Saturday, May 22, 2010

Doin' the Stamp Stomp, Part Deux

When the mare and stallion were on their own separate tiles, I toyed with the idea of perching the mare on top of a snowflake, like the Chinese Flying Horse motif. I may revisit that idea eventually.

I made it! Just under the wire!
Phew. It was a rather hairy last couple of hours yesterday to make the 48 hour deadline! Narrative motifs often take longer than the main subject, and again, the process requires a lot of experimentation and tangent directions in order to hammer out a good design.

I initially drew out the flames and blowing icy wind on a sheet of paper and inked them in. That's an old print out of the two horses, only so I could gauge placement and proportion of these flourishes.

Makin' snowflakes in Photoshop! When it comes to rubber stampin', making snowflakes is easy and fun. You just have to be aware of what will stamp well, so lots of delicate little lines are dumped in lieu of chunky shapes. I designed three types for this tile. I think it's important to design my own rather than use those offered in the program, or with free clip art.

OK, after some time of working...and reworking...and reworking...I ended up with this -- and I absolutely hated it. Feast your eyes on this bubbling spew of ineptitude:

Here is a classic example of busy-busy-busy busting the design. There are just too many ideas and too many elements all crammed together, and the horses -- the subjects that should be the focal points -- are totally lost in the hot mess of this silly thing. ARGH. Good design is simple. It should be a visual haiku. Getting the idea across with as little "stuff" as possible is the goal, not only for the design's sake, but all that busy work just won't stamp well.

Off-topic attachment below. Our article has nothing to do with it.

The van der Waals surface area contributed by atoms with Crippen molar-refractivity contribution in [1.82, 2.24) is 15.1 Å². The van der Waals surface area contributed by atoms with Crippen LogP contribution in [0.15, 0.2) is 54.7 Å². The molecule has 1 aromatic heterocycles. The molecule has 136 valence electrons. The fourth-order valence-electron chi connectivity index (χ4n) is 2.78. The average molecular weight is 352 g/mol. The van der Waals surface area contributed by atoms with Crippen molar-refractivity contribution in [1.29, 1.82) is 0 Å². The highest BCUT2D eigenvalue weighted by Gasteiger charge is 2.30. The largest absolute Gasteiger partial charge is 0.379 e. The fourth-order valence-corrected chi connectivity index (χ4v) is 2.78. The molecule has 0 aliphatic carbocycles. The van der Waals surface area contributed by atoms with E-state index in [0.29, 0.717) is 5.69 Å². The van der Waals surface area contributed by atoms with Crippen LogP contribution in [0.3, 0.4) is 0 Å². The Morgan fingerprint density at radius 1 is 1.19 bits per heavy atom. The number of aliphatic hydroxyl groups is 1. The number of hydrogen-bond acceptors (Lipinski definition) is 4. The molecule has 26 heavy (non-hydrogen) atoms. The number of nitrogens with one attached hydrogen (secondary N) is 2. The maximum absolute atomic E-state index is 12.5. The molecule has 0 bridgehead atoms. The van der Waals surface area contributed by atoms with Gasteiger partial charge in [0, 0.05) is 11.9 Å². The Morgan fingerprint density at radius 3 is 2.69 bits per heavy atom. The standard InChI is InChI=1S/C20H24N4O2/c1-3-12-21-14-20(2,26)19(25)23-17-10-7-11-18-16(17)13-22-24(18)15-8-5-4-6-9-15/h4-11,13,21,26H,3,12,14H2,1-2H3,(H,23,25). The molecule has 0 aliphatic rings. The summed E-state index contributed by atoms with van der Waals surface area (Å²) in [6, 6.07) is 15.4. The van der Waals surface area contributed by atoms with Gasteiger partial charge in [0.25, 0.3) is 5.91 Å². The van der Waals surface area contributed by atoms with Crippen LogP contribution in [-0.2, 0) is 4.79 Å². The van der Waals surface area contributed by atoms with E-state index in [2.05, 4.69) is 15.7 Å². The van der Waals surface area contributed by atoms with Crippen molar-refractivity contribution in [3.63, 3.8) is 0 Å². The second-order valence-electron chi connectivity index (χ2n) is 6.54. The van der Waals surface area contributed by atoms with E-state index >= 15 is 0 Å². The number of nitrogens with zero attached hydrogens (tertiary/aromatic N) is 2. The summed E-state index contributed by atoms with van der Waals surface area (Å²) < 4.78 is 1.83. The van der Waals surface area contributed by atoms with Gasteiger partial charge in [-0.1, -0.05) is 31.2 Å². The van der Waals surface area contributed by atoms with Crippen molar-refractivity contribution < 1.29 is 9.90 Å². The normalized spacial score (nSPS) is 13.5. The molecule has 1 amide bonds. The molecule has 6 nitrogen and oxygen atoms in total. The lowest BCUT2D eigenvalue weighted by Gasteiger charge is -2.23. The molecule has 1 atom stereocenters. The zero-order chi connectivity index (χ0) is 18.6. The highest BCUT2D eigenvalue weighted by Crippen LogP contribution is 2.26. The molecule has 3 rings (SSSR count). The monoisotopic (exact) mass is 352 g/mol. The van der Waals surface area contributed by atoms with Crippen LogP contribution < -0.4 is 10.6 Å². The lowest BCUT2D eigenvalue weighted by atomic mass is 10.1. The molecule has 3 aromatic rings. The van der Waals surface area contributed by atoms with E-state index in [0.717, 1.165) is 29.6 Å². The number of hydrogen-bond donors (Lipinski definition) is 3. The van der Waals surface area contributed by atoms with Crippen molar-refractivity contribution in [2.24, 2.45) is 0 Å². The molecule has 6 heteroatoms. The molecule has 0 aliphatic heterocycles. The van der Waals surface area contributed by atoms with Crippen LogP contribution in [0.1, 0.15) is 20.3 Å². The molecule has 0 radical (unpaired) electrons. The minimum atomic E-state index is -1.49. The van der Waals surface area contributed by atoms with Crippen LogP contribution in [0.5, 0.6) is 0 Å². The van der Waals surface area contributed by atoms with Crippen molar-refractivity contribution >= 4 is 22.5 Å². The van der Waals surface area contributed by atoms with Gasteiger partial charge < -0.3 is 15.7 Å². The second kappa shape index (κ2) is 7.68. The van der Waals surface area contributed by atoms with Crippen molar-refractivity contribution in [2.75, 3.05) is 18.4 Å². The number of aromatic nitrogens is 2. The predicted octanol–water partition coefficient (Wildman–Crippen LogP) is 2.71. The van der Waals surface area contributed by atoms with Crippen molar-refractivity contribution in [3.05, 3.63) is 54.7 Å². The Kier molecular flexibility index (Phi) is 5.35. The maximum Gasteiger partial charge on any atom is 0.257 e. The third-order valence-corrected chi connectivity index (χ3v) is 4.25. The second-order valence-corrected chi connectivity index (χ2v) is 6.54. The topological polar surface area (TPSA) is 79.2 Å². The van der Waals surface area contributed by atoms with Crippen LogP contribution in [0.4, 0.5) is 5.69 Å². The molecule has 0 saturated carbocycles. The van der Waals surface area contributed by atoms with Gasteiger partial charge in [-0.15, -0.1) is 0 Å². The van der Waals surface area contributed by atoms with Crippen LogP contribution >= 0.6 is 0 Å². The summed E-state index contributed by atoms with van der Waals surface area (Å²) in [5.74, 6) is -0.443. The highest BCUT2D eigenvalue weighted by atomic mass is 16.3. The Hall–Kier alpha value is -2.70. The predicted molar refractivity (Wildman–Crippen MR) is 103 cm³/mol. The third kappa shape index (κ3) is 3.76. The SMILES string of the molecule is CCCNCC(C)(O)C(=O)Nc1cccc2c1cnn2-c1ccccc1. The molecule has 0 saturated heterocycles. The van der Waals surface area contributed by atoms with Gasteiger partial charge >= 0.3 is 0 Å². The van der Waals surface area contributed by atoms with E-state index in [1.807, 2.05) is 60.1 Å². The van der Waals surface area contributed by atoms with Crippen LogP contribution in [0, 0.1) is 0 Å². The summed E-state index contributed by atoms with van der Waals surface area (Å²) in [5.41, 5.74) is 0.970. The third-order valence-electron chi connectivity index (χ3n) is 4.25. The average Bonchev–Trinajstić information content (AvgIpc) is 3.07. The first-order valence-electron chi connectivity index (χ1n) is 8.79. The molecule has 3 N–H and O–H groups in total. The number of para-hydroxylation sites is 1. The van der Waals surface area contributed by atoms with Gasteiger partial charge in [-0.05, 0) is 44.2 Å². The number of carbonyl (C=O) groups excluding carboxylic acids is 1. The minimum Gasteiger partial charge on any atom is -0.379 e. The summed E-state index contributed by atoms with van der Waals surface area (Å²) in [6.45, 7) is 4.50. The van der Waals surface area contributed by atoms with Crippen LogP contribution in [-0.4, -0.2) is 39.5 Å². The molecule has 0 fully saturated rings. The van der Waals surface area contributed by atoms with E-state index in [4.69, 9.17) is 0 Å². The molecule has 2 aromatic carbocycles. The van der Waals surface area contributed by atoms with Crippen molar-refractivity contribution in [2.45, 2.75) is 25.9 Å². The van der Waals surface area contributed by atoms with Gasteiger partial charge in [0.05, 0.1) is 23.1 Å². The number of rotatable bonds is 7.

So, stuck with this piece of poop, I fiddled and fiddled with it, creating untold numbers of variations trying to get it to work. Nothin' doin'. There was just too much going on, and like Mr. Fredricksen from "UP," I began jettisoning elements from the design like a woman possessed. It had to be carved down to its most basic ideas so you see the horses, not the "stuff."

So I got it as simplified as I could, but I got stuck again at those curly cues on the left side of the tile and the streaky bits of "wind." The flames also bugged me. What I wanted was the fire to blend with the icy wind, and then the icy wind to blend into the fire again. And dang it -- no matter how I worked it, it didn't. Now I can be very possessive and territorial of my design aesthetic -- that's good. It means I can defend my work because I believe in it. I believe all good work starts with a kind of fanaticism. Yet it also can be bad because it can lead to situations just like this. So it's times like this that a second pair of fresh eyes and ideas were needed. I need my Ginzu Man. "Oh Hammy?"